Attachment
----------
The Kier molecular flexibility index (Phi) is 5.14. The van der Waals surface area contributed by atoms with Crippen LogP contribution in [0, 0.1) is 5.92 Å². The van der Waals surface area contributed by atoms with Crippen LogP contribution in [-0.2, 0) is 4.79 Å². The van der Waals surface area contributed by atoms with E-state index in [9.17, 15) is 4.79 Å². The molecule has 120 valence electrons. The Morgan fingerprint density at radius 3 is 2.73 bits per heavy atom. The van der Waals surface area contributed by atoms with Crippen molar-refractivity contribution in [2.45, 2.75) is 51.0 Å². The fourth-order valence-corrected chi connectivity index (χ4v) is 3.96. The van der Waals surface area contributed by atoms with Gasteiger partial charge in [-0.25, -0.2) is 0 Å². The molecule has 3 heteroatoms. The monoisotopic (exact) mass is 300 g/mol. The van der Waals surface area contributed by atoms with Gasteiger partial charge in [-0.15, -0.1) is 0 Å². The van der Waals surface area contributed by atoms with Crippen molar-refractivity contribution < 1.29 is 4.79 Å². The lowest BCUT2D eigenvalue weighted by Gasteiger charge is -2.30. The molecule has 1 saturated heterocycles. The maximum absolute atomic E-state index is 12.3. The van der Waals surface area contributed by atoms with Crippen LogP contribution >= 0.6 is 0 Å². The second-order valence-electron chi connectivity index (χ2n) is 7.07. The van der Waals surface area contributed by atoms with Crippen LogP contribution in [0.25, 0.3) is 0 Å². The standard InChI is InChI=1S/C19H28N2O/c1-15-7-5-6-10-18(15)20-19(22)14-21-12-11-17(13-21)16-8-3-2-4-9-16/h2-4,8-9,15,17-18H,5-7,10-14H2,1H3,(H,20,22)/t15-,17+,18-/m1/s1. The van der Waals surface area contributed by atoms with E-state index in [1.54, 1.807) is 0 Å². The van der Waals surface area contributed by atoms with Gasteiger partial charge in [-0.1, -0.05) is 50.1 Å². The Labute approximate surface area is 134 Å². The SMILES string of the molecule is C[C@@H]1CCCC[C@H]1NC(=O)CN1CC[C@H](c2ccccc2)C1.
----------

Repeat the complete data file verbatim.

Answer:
The Kier molecular flexibility index (Phi) is 5.14. The van der Waals surface area contributed by atoms with Crippen LogP contribution in [0, 0.1) is 5.92 Å². The van der Waals surface area contributed by atoms with Crippen LogP contribution in [-0.2, 0) is 4.79 Å². The van der Waals surface area contributed by atoms with E-state index in [9.17, 15) is 4.79 Å². The molecule has 120 valence electrons. The Morgan fingerprint density at radius 3 is 2.73 bits per heavy atom. The van der Waals surface area contributed by atoms with Crippen molar-refractivity contribution in [2.45, 2.75) is 51.0 Å². The fourth-order valence-corrected chi connectivity index (χ4v) is 3.96. The van der Waals surface area contributed by atoms with Gasteiger partial charge in [-0.25, -0.2) is 0 Å². The molecule has 3 heteroatoms. The monoisotopic (exact) mass is 300 g/mol. The van der Waals surface area contributed by atoms with Gasteiger partial charge in [-0.15, -0.1) is 0 Å². The van der Waals surface area contributed by atoms with Crippen molar-refractivity contribution < 1.29 is 4.79 Å². The lowest BCUT2D eigenvalue weighted by Gasteiger charge is -2.30. The molecule has 1 saturated heterocycles. The maximum absolute atomic E-state index is 12.3. The van der Waals surface area contributed by atoms with Crippen LogP contribution >= 0.6 is 0 Å². The second-order valence-electron chi connectivity index (χ2n) is 7.07. The van der Waals surface area contributed by atoms with Crippen LogP contribution in [0.25, 0.3) is 0 Å². The standard InChI is InChI=1S/C19H28N2O/c1-15-7-5-6-10-18(15)20-19(22)14-21-12-11-17(13-21)16-8-3-2-4-9-16/h2-4,8-9,15,17-18H,5-7,10-14H2,1H3,(H,20,22)/t15-,17+,18-/m1/s1. The van der Waals surface area contributed by atoms with E-state index in [1.54, 1.807) is 0 Å². The van der Waals surface area contributed by atoms with Gasteiger partial charge in [-0.1, -0.05) is 50.1 Å². The Labute approximate surface area is 134 Å². The SMILES string of the molecule is C[C@@H]1CCCC[C@H]1NC(=O)CN1CC[C@H](c2ccccc2)C1.